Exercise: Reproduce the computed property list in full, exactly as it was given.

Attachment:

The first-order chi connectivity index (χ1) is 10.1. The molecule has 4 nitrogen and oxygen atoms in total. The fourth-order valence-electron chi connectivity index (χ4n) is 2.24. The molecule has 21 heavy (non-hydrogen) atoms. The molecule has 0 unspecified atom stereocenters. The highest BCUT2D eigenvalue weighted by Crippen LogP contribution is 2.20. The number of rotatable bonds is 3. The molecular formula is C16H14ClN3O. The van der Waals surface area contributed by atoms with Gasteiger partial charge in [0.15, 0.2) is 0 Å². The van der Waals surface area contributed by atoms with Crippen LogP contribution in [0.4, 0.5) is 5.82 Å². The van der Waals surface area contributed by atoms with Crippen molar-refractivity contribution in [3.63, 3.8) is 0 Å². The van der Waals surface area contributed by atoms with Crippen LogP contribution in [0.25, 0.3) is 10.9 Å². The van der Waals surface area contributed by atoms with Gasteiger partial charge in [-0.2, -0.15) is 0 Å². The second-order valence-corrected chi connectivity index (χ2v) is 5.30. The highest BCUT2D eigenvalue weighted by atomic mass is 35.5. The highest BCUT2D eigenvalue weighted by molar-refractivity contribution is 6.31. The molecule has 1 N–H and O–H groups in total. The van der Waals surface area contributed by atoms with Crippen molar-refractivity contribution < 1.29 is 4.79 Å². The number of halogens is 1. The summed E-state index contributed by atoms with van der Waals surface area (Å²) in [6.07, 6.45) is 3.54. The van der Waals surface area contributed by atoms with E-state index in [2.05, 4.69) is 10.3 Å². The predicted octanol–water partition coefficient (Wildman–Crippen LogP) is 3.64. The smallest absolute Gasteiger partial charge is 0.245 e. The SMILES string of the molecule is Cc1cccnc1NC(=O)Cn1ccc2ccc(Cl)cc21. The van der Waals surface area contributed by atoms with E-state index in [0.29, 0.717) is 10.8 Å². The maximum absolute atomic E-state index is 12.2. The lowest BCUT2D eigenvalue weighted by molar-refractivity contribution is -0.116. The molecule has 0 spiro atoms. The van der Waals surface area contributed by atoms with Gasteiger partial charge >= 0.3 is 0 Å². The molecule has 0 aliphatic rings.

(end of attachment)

The first-order chi connectivity index (χ1) is 10.1. The molecule has 4 nitrogen and oxygen atoms in total. The fourth-order valence-electron chi connectivity index (χ4n) is 2.24. The molecule has 21 heavy (non-hydrogen) atoms. The molecule has 0 unspecified atom stereocenters. The highest BCUT2D eigenvalue weighted by Crippen LogP contribution is 2.20. The number of rotatable bonds is 3. The molecular formula is C16H14ClN3O. The van der Waals surface area contributed by atoms with Gasteiger partial charge in [0.15, 0.2) is 0 Å². The van der Waals surface area contributed by atoms with Crippen LogP contribution in [0.4, 0.5) is 5.82 Å². The van der Waals surface area contributed by atoms with Crippen molar-refractivity contribution in [3.63, 3.8) is 0 Å². The van der Waals surface area contributed by atoms with Crippen LogP contribution in [0.25, 0.3) is 10.9 Å². The van der Waals surface area contributed by atoms with Gasteiger partial charge in [-0.2, -0.15) is 0 Å². The second-order valence-corrected chi connectivity index (χ2v) is 5.30. The highest BCUT2D eigenvalue weighted by atomic mass is 35.5. The highest BCUT2D eigenvalue weighted by molar-refractivity contribution is 6.31. The molecule has 1 N–H and O–H groups in total. The van der Waals surface area contributed by atoms with Crippen molar-refractivity contribution < 1.29 is 4.79 Å². The number of halogens is 1. The summed E-state index contributed by atoms with van der Waals surface area (Å²) in [6.07, 6.45) is 3.54. The van der Waals surface area contributed by atoms with E-state index in [2.05, 4.69) is 10.3 Å². The predicted octanol–water partition coefficient (Wildman–Crippen LogP) is 3.64. The smallest absolute Gasteiger partial charge is 0.245 e. The SMILES string of the molecule is Cc1cccnc1NC(=O)Cn1ccc2ccc(Cl)cc21. The van der Waals surface area contributed by atoms with E-state index in [0.29, 0.717) is 10.8 Å². The maximum absolute atomic E-state index is 12.2. The lowest BCUT2D eigenvalue weighted by molar-refractivity contribution is -0.116. The molecule has 0 spiro atoms. The van der Waals surface area contributed by atoms with Gasteiger partial charge >= 0.3 is 0 Å². The molecule has 0 aliphatic rings.